cathy-300pxMeet Cathy, the Cooperative Development Institute’s new answerwoman! She can take on any co-op questions you might have, big or small. Today we address the questions: “How can co-ops benefit immigrant/New American workers?” See all of Cathy’s answers and ask your own on her home page. This blog post was written by Jonah Fertig, cooperative developer for CDI.

Farming is a difficult business to enter into. You have to know how to grow great vegetables and raise healthy animals. You will need to market your farm and track your business financials. You need to be able to do customer service, repair equipment, start early in the morning and so much more. And you need land and money to get started.

New American farmers in the Northeast are facing all those challenges and more. There are language, cultural, and financial barriers, along with lack of land access, that makes farming for these immigrants and refugees additionally challenging. Yet despite these obstacles, Somali Bantus, Central American Latinos, Bhutanese and others are starting new cooperative farms in the Northeast.

In the past decade, with the arrival of new immigrants coming from agricultural backgrounds, nonprofits in the Northeast and across the country have started farm training programs that assist these farmers in adjusting to farming in America. Each program is different but generally these programs involve training in organic farming practices, marketing, financial accounting, food safety, customer service, English language learning, and more.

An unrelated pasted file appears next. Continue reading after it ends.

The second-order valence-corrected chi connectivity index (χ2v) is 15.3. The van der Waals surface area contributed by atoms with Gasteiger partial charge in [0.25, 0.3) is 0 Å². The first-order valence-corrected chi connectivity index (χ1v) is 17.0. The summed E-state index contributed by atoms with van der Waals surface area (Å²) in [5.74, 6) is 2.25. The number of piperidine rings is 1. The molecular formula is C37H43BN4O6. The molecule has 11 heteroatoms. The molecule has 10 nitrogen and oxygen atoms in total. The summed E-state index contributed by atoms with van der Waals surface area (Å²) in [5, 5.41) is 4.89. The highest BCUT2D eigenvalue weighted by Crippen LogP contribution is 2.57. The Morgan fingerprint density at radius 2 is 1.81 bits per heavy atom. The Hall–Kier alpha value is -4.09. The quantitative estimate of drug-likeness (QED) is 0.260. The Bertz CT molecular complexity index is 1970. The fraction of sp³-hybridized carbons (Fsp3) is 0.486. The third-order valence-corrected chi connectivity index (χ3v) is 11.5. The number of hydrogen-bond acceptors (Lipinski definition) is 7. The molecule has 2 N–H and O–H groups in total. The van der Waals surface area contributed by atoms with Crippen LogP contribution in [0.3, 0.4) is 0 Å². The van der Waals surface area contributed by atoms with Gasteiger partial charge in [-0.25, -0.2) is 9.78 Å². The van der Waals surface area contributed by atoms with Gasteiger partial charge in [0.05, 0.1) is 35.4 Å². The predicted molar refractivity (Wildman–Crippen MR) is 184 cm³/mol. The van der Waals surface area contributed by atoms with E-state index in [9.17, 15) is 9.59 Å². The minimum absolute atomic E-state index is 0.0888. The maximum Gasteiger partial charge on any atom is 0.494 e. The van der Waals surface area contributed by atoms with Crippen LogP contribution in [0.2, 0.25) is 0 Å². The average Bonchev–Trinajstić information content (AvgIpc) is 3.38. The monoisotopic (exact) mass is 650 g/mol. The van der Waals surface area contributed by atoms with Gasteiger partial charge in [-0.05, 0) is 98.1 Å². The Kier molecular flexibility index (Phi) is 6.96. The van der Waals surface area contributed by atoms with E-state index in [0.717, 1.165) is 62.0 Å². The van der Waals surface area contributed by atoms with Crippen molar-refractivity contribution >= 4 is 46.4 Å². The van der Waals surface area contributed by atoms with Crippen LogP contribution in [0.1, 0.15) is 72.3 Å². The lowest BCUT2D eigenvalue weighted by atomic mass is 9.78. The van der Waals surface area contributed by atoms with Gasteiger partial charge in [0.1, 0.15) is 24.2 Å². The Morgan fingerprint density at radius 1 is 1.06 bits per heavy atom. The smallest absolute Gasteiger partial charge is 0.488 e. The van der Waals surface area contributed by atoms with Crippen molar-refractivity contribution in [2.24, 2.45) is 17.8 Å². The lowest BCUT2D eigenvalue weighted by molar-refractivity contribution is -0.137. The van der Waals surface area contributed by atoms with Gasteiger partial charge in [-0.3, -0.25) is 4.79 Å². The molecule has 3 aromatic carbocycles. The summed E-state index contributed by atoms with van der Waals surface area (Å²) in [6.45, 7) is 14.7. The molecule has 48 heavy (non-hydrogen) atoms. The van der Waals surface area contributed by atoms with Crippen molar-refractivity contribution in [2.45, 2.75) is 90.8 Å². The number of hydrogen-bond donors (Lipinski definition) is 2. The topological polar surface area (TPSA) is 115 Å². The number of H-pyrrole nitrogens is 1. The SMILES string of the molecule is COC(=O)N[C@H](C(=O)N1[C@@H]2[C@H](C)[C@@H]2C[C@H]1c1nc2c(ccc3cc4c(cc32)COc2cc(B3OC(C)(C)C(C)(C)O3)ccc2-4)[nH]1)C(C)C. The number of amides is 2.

As farmers have grown in these programs, they have looked forward to the next steps in creating their own farms. In Maine and New Hampshire, three groups of farmers have decided to create cooperative farms so that they can share resources, land, and marketing. The Cooperative Development Institute has been working with these farmers to assist them in developing their cooperatives. New Roots Cooperative Farm was formed in 2015 by four Somali Bantu farmers who had been farming at Cultivating Community’s New American Sustainable Agriculture Project in Lisbon, Maine. Now with the help of Maine Farmland Trust and Land for Good, New Roots Cooperative Farm is establishing the first New American-owned cooperative and farm on the north-end of Lewiston, the 2nd largest city in Maine. This 30 acre farm will provide a long-term home for these farmers who will expand their CSA, establish a farmstand and sell to local schools, hospitals and colleges. In addition to growing vegetables, they will start to raise chickens on this former dairy farm.

In New Hampshire, the New American Farmers Cooperative was established with help by the Cooperative Development Institute and the Organization for Immigrant and Refugee Success. These farmers are taking over the incubator farm outside of Manchester, NH and running it cooperatively. The eight farmers in this cooperative come from Somalia and Bhutan, where they farmed traditionally. Now in New Hampshire, they are selling their vegetables through a CSA and farmers market.

These New American farm cooperatives are providing examples of how we can work together to build greater equity in our food system. Immigrant and migrant farmers have faced exploitation, harassment, low-wages, and loss of land. Through forming cooperatives, these farmers are able to build greater mutual support and economic security. To grow an inclusive and equitable food system, it is important for American-born farmers, organizers and consumers to support these New American farmers as they establish farms in the Northeast and around the country.

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New Americans Starting New Farms in the Northeast
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